There is a curious situation arising in national politics and it is embodied in a man named Trump.
It seems that the national media is doing more fact checking on his stump speeches than on any other candidate and the more errors they report the higher he rises in the polls.
As a journalist who got hooked on reporting as a result of Watergate I think I see some patterns emerging that are worth considering.
Mr. Trump is a strong leader. Some might argue he is ruthless. His image is that of the TV show where he told contestants week after week, "You're fired."
That is something that appeals to voters. He is a strong leader and in that regard he stands head and shoulders above others running for President today.
I am troubled that voters seem to accept the premise, "I don't care if he is correct or not in what he says, he is strong and he likes to win and I'm tired of losing."
Trump said he likes to win and he has indicated he wants American to win.
That sounds like situation ethics: The end justifies the means. It doesn't matter what you do as long as you "git -er done" as Larry the Cable Guy would say.
Some have questioned his ulterior motives. I think he has none. It would appear after he has been in the spotlight all these years that what you see is what you get.
The question is, do we want to win at any cost? Does it matter to the voters how we win?
If we only care about winning and we don't care how we win, then Trump may be our candidate but I think people who embrace Judeo-Christian values will have a problem with the "win at any price" concept.
I have not heard Trump say in so many words he would "win at any price" but his unwillingness to be accurate when he speaks is troubling and seems to indicate his situation ethics mentality.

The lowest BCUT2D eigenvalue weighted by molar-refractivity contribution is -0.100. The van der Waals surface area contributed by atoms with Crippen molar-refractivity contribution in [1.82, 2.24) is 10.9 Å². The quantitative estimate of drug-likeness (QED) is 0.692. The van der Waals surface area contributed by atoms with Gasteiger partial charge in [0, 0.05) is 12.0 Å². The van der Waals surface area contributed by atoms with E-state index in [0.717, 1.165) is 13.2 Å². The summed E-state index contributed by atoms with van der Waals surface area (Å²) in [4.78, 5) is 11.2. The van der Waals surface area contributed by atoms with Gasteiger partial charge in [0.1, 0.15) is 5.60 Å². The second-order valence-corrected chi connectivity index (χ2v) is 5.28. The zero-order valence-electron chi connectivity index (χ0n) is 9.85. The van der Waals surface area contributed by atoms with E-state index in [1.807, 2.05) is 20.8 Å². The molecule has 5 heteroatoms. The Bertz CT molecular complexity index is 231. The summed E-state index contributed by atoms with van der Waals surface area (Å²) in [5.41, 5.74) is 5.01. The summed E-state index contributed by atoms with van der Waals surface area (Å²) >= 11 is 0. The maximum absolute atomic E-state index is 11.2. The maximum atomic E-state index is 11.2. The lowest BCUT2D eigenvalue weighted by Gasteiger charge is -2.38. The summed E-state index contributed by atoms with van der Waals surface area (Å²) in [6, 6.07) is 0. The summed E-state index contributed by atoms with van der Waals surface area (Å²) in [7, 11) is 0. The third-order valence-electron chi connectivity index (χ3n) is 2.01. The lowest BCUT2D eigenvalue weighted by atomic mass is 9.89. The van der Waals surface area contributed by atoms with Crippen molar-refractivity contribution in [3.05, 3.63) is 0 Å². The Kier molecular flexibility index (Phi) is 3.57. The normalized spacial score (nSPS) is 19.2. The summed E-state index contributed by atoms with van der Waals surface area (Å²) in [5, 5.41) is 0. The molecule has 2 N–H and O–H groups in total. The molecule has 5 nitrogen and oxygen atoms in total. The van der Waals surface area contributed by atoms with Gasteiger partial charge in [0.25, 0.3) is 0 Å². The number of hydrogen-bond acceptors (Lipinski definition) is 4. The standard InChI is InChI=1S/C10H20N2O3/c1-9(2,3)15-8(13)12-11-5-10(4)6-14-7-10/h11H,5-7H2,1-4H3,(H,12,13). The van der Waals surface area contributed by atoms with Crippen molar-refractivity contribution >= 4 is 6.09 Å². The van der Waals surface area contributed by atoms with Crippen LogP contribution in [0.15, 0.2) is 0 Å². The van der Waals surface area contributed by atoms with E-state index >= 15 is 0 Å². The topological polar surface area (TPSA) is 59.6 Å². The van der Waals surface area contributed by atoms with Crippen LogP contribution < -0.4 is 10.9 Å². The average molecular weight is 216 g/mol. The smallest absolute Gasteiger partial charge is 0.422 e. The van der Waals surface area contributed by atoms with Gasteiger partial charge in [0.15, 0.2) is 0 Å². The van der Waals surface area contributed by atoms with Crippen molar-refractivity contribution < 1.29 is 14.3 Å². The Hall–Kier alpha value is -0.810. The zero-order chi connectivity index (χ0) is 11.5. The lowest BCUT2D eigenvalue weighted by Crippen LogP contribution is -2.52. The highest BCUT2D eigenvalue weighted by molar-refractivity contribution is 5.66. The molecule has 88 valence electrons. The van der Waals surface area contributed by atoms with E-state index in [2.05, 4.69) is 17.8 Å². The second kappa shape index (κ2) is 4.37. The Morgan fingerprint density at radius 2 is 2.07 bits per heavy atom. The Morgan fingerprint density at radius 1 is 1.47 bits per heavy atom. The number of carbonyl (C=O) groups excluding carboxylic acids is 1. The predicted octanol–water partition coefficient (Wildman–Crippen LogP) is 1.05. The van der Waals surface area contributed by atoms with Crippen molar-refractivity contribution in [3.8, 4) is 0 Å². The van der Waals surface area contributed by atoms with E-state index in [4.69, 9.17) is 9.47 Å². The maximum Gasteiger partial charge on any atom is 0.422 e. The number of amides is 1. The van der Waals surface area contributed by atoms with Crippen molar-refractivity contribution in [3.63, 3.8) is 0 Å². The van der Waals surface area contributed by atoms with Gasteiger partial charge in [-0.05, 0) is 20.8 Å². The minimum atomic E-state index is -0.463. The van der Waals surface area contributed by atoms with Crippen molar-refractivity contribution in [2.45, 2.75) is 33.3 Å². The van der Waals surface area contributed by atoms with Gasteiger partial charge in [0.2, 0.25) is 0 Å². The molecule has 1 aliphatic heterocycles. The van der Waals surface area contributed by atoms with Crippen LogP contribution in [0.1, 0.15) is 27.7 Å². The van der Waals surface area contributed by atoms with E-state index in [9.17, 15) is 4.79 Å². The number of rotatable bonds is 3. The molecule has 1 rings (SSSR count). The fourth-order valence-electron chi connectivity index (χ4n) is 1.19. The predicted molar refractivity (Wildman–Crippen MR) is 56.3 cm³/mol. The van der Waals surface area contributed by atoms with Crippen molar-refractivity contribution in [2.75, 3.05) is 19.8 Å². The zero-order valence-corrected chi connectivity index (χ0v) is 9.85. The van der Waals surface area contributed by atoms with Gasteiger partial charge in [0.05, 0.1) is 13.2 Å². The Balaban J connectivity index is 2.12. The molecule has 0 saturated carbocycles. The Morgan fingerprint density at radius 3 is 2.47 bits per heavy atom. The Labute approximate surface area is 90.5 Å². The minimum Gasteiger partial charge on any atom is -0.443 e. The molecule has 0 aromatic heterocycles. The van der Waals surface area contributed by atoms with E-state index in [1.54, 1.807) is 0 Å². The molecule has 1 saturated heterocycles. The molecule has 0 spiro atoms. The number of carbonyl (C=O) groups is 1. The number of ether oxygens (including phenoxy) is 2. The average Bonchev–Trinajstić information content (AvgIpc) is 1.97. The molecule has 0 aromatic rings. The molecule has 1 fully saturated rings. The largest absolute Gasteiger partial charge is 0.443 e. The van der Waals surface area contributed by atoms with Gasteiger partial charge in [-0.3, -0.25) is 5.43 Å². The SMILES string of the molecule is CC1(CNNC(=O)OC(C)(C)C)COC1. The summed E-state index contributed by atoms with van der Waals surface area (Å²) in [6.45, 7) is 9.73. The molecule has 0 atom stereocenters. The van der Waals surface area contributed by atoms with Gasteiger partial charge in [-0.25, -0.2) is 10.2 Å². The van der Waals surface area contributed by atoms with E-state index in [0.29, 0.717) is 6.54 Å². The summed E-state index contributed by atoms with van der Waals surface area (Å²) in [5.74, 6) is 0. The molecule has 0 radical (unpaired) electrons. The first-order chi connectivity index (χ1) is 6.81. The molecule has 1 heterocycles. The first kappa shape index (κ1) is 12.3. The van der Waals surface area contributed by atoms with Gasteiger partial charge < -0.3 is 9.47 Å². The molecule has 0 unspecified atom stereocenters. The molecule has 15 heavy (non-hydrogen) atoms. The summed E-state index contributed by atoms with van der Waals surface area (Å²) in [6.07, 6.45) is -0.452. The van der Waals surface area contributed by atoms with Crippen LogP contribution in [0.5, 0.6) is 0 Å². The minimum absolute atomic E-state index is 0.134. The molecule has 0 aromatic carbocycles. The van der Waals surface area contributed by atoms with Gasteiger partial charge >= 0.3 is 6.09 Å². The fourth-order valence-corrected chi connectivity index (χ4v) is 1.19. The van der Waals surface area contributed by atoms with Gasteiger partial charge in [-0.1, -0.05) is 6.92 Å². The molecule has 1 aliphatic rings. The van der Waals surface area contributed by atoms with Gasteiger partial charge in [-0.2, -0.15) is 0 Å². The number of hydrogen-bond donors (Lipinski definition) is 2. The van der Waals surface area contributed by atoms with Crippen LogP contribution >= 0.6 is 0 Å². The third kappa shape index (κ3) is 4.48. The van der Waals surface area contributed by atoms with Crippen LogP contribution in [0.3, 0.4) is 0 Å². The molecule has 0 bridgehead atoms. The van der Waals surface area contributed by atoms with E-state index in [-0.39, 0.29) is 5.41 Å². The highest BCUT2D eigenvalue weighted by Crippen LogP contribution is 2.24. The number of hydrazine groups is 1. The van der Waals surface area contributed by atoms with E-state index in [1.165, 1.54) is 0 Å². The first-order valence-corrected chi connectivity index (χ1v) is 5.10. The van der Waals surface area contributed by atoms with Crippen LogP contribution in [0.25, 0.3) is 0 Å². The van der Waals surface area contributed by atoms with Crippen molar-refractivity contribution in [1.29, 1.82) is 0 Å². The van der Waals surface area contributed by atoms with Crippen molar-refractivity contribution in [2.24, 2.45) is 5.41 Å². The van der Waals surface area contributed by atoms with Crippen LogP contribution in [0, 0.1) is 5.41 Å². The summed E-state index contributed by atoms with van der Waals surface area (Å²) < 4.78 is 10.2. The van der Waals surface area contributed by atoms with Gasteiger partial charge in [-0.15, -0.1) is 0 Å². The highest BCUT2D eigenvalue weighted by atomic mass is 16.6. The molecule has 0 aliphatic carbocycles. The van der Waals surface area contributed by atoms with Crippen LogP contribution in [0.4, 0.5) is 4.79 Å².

The alternative is to elect a candidate who is not as driven, not as interested in America getting ahead of other nations.
I am reminded of two cartoons I saw many years ago.
In one cartoon, the church collection plates were overflowing with money and a deacon said to the preacher, "Think about it! You must have said something!"
In the other cartoon, a deacon was trying to comfort the preacher. The deacon said, "You might be more influential if you didn't end every sermon by saying, 'But, then, what do I know?'"
Trump is like the deacon in the first cartoon. It doesn't matter what you say as long as it gets you ahead. But then, that idea isn't new in national politics.
Ever since Richard Nixon left the White House in disgrace, Americans have been dubious about our government.
They remember his speech when he said, "I am not a crook" and then they remember how hard his people worked to cover up the break in to his political rivals' offices in the Watergate hotel.
"What are they trying to hide now?" people ask.
The result has been fairly weak national leaders who spend more time pointing fingers at one another and trying to convince us they are good people rather than leading and people are tired of it.
The number of people who vote each year is low. The non-voters with whom I speak say, "It doesn't matter who is elected. The country doesn't get better."
It's no wonder Trump's fellow Republicans and the Democrats are perplexed by Trump's popularity. He is telling people what they want to hear. Now, will they think about what he is telling them?